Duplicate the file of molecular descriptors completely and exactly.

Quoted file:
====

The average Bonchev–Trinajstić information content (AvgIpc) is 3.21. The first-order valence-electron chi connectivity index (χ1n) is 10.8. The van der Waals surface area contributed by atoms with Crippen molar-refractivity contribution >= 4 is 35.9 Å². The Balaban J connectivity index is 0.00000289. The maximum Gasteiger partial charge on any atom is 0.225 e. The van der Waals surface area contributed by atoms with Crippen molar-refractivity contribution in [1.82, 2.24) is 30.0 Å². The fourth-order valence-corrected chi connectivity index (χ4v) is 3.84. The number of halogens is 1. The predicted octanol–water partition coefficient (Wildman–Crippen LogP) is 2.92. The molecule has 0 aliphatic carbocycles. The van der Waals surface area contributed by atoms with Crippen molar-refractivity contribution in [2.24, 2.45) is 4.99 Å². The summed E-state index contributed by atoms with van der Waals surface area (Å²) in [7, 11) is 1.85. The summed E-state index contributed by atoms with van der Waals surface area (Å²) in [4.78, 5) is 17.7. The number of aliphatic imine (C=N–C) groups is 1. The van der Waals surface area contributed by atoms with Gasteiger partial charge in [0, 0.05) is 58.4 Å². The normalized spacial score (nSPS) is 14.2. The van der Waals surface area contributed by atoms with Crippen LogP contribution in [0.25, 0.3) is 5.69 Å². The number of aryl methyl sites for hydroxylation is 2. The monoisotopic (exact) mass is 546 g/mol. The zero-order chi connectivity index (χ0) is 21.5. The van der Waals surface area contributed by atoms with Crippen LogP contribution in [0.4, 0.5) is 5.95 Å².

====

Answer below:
The average Bonchev–Trinajstić information content (AvgIpc) is 3.21. The first-order valence-electron chi connectivity index (χ1n) is 10.8. The van der Waals surface area contributed by atoms with Crippen molar-refractivity contribution >= 4 is 35.9 Å². The Balaban J connectivity index is 0.00000289. The maximum Gasteiger partial charge on any atom is 0.225 e. The van der Waals surface area contributed by atoms with Crippen molar-refractivity contribution in [1.82, 2.24) is 30.0 Å². The fourth-order valence-corrected chi connectivity index (χ4v) is 3.84. The number of halogens is 1. The predicted octanol–water partition coefficient (Wildman–Crippen LogP) is 2.92. The molecule has 0 aliphatic carbocycles. The van der Waals surface area contributed by atoms with Crippen molar-refractivity contribution in [2.24, 2.45) is 4.99 Å². The summed E-state index contributed by atoms with van der Waals surface area (Å²) in [7, 11) is 1.85. The summed E-state index contributed by atoms with van der Waals surface area (Å²) in [4.78, 5) is 17.7. The number of aliphatic imine (C=N–C) groups is 1. The van der Waals surface area contributed by atoms with Gasteiger partial charge in [0, 0.05) is 58.4 Å². The normalized spacial score (nSPS) is 14.2. The van der Waals surface area contributed by atoms with Crippen LogP contribution in [0.25, 0.3) is 5.69 Å². The number of aryl methyl sites for hydroxylation is 2. The monoisotopic (exact) mass is 546 g/mol. The zero-order chi connectivity index (χ0) is 21.5. The van der Waals surface area contributed by atoms with Crippen LogP contribution in [0.4, 0.5) is 5.95 Å².